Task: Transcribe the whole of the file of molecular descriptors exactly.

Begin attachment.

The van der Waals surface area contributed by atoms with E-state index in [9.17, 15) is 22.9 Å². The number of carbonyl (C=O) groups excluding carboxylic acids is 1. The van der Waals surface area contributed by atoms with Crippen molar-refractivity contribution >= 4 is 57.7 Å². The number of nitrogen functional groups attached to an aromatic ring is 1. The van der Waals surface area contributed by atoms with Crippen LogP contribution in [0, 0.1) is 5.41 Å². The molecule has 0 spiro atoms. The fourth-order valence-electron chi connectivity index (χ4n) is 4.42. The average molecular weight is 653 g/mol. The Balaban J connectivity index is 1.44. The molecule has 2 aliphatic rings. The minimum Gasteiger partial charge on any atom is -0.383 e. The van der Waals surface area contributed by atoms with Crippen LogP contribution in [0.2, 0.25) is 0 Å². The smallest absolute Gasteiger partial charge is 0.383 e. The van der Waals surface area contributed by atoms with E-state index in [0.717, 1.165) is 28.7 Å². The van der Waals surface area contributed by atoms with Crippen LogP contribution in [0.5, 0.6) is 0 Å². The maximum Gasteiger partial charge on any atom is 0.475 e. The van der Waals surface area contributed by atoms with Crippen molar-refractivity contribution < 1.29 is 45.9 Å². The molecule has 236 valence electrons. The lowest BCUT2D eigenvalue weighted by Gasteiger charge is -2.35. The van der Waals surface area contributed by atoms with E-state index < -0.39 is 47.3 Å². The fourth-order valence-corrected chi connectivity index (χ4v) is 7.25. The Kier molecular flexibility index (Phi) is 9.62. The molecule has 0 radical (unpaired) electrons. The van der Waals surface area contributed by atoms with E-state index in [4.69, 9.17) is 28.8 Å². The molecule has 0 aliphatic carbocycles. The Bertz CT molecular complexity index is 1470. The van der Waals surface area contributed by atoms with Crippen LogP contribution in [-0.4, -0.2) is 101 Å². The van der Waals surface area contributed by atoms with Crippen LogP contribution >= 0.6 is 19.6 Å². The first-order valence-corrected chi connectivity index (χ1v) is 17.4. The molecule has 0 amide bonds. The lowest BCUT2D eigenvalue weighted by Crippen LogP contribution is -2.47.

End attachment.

The van der Waals surface area contributed by atoms with E-state index in [9.17, 15) is 22.9 Å². The number of carbonyl (C=O) groups excluding carboxylic acids is 1. The van der Waals surface area contributed by atoms with Crippen molar-refractivity contribution >= 4 is 57.7 Å². The number of nitrogen functional groups attached to an aromatic ring is 1. The van der Waals surface area contributed by atoms with Crippen LogP contribution in [0, 0.1) is 5.41 Å². The molecule has 0 spiro atoms. The fourth-order valence-electron chi connectivity index (χ4n) is 4.42. The average molecular weight is 653 g/mol. The Balaban J connectivity index is 1.44. The molecule has 2 aliphatic rings. The minimum Gasteiger partial charge on any atom is -0.383 e. The van der Waals surface area contributed by atoms with Crippen LogP contribution in [0.2, 0.25) is 0 Å². The smallest absolute Gasteiger partial charge is 0.383 e. The van der Waals surface area contributed by atoms with E-state index in [0.717, 1.165) is 28.7 Å². The van der Waals surface area contributed by atoms with Crippen LogP contribution in [0.5, 0.6) is 0 Å². The maximum Gasteiger partial charge on any atom is 0.475 e. The van der Waals surface area contributed by atoms with Crippen molar-refractivity contribution < 1.29 is 45.9 Å². The molecule has 236 valence electrons. The lowest BCUT2D eigenvalue weighted by Gasteiger charge is -2.35. The van der Waals surface area contributed by atoms with E-state index < -0.39 is 47.3 Å². The fourth-order valence-corrected chi connectivity index (χ4v) is 7.25. The Kier molecular flexibility index (Phi) is 9.62. The molecule has 0 radical (unpaired) electrons. The van der Waals surface area contributed by atoms with E-state index in [4.69, 9.17) is 28.8 Å². The molecule has 0 aliphatic carbocycles. The Bertz CT molecular complexity index is 1470. The van der Waals surface area contributed by atoms with Crippen LogP contribution in [-0.4, -0.2) is 101 Å². The van der Waals surface area contributed by atoms with Crippen LogP contribution >= 0.6 is 19.6 Å². The first-order valence-corrected chi connectivity index (χ1v) is 17.4. The molecule has 0 amide bonds. The lowest BCUT2D eigenvalue weighted by Crippen LogP contribution is -2.47.